Websites:
1. Konstantinov, I. (2014). [online] Visual-science.com. Available at: https://www.visual-science.com/projects/adenovirus/web-application/ [Accessed 27 Mar. 2019].
2. Viralzone.expasy.org. (2019). Adenoviridae ~ ViralZone page. [online] Available at: https://viralzone.expasy.org/4?outline=all_by_species [Accessed 27 Mar. 2019].
3. Abmgood.com. (2019). Cell Culture - Adenovirus Techniques | ABM Inc.. [online] Available at: https://www.abmgood.com/marketing/knowledge_base/cell_culture_adenovirus_techniques.php [Accessed 2 Apr. 2019].
4. Bank, R. (2019). RCSB PDB: Homepage. [online] Rcsb.org. Available at: https://www.rcsb.org/ [Accessed 2 Apr. 2019].

Type 5 adenovirus contains a linear double-stranded DNA genome about 35000 base-pairs in length with two terminal proteins attached to the 5’ end of each DNA strand, with both ends of the genome containing inverted terminal repeats (ITR) sequence of 100 base-pairs (Figure: viral genome). ITR and terminal proteins are involved in viral DNA replication (see ViraLiterate module 1 for more details).

Before you read the next section, I suggest that you close the pop-up window and first to read through the supplementary materials (i.e. lower section) of this website.

In order to construct an adenovirus vector for gene therapy, a recombined E1-deleted adenovirus genome need to be designed to prevent the viral replication in human/host cells since E1 genes are responsible for the subsequent viral genes expressions (Figure: viral vector design solution).

  1. The first step is to construct a plasmid that contains modified genomic adenovirus DNA without the E1 gene region.
  2. Secondly, a gene of interest (for instance, clotting factor VIII gene used to treat hemophilia A) will be inserted into the transfer plasmid.
  3. Transfer plasmid and the modified adenovirus plasmid are transformed into E.coli for homologous recombination to occur, replacing the E1 gene with our gene of interest.
  4. When enough clones of recombined adenovirus plasmid are obtained, the clones will be linearized with certain enzymes.
  5. Eventually, 293 helper cells are transfected with recombinant adenovirus DNA to produce progeny viral vectors. The 293 helper cells can provide all the missing E1 viral proteins that are needed for the amplification and packaging of the genome as well as assembly of new virions.
  6. Thus, the progeny viral vectors have intact viral structures with our gene of interest but lack the functional E1 genes. When they are injected into the patient, they only can express the inserted therapeutic gene instead of the viral genes needed for virus self-replication.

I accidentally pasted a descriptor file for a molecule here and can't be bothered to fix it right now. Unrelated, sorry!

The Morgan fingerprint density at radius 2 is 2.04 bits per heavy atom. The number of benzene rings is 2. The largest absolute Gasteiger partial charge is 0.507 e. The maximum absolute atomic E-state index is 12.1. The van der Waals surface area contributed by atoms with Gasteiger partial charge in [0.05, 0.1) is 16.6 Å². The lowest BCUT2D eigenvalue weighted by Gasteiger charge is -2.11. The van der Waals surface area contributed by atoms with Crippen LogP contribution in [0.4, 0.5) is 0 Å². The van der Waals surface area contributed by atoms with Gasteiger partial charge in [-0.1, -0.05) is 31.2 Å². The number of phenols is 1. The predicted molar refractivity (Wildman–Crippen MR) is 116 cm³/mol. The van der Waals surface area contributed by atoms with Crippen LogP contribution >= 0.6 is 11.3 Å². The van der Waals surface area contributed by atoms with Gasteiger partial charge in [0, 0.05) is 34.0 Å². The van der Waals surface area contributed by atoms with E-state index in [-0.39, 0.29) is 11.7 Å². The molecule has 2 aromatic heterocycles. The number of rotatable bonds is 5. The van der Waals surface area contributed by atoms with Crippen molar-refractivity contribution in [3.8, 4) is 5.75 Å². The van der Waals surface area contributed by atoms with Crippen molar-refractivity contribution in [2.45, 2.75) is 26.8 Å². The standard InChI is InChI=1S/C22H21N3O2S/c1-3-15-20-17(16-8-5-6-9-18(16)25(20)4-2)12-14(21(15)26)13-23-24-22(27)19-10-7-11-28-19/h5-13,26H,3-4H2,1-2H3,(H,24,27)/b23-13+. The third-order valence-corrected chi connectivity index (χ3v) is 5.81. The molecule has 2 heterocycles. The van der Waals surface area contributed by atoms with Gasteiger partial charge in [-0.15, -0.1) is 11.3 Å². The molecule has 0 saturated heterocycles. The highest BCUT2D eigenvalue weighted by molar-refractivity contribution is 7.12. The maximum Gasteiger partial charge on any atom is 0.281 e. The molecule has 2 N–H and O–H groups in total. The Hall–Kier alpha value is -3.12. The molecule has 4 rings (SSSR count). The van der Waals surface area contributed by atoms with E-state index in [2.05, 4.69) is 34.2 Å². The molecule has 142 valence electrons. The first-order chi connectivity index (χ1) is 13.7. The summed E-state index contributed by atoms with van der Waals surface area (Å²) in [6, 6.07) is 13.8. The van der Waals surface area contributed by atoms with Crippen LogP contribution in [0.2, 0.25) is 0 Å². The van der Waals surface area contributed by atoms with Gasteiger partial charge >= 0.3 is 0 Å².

Finally, I want you to find the viral genome by clicking the highlighted schematic viral genome > find the corresponding highlighted part shown in the 3D model on your left.

Every late RNA transcript shares a tripartite leader exon sequence as shown in the figure, and the remaining part of this transcript is the main body exon sequence for penton protein. (Figure: RNA transcript). The gaps between these exons sequences are the removed introns, which are generated by using alternative polyadenylation and alternative splicing (see ViraLiterate module 2 for more details).

Eventually the processed penton mRNA transcribed during the late infectious stage will be exported from the nucleus into the cytoplasm for translation, and the translated penton proteins will be imported back to the nucleus for progeny viruses’ assembly. (Figure: pathway for penton protein synthesis)

Finally, I want you to click the highlighted penton RNA orange arrow > find the corresponding part shown in the 3D model on your left.

Every late RNA transcript shares a tripartite leader exon sequence as shown in the figure, and the remaining part of this transcript is the main body exon sequence for hexon protein. (Figure: RNA transcript). The gaps between these exons sequences are the removed introns, which are generated by using alternative polyadenylation and alternative splicing (see ViraLiterate module 2 for more details).

Eventually the processed hexon mRNA transcribed during the late infectious stage will be exported from the nucleus into the cytoplasm for translation, and the translated hexon proteins will be imported back to the nucleus for progeny viruses’ assembly. (Figure: pathway for hexon protein synthesis)

Finally, I want you to click the highlighted hexon RNA orange arrow > find the corresponding part shown in the 3D model on your left.

Every late RNA transcript shares a tripartite leader exon sequence as shown in the figure, and the remaining part of this transcript is the main body exon sequence for fiber protein. (Figure: RNA transcript). The gaps between these exons sequences are the removed introns, which are generated by using alternative polyadenylation and alternative splicing (see ViraLiterate module 2 for more details).

Eventually the processed fiber mRNA transcribed during the late infectious stage will be exported from the nucleus into the cytoplasm for translation, and the translated fiber proteins will be imported back to the nucleus for progeny viruses’ assembly. (figure: pathway for fiber protein synthesis)

Finally, I want you to click the highlighted fiber RNA orange arrow > find the corresponding part shown in the 3D model on your left.

The analyses of the human viruses have increased the volume and complexity of scientific data visualizations and they cannot be easily explained with simple images. However, students are expected to interpret these sophisticated figures present in scientific research papers, and they are not taught how to do it.

The viral transcription map is an example of the type of visualization (Acheson, 2011):

This interactive website was made to help students develop visual literacy skills to understand this type of data visualization.

Biomedical Communications Faculty Supervisors:
Prof. Derek Ng, BSc, MScBMC, PhD
Prof. Michael Corrin, BFA, BA, Hons BSc, MScBMC, CMI

Content Advisor:
Dr. Martha Brown, BSc, MSc, PhD. Department of Molecular Genetics, University of Toronto.

Client:
Dr. Martha Brown
Prof. Jodie Jenkinson, BA, MScBMC, PhD, FAMI

Project Leader, Illustrator & UI/UX Designer:
Shawn Yue Liu

Program Developers:
Xiongjie
Chenshiming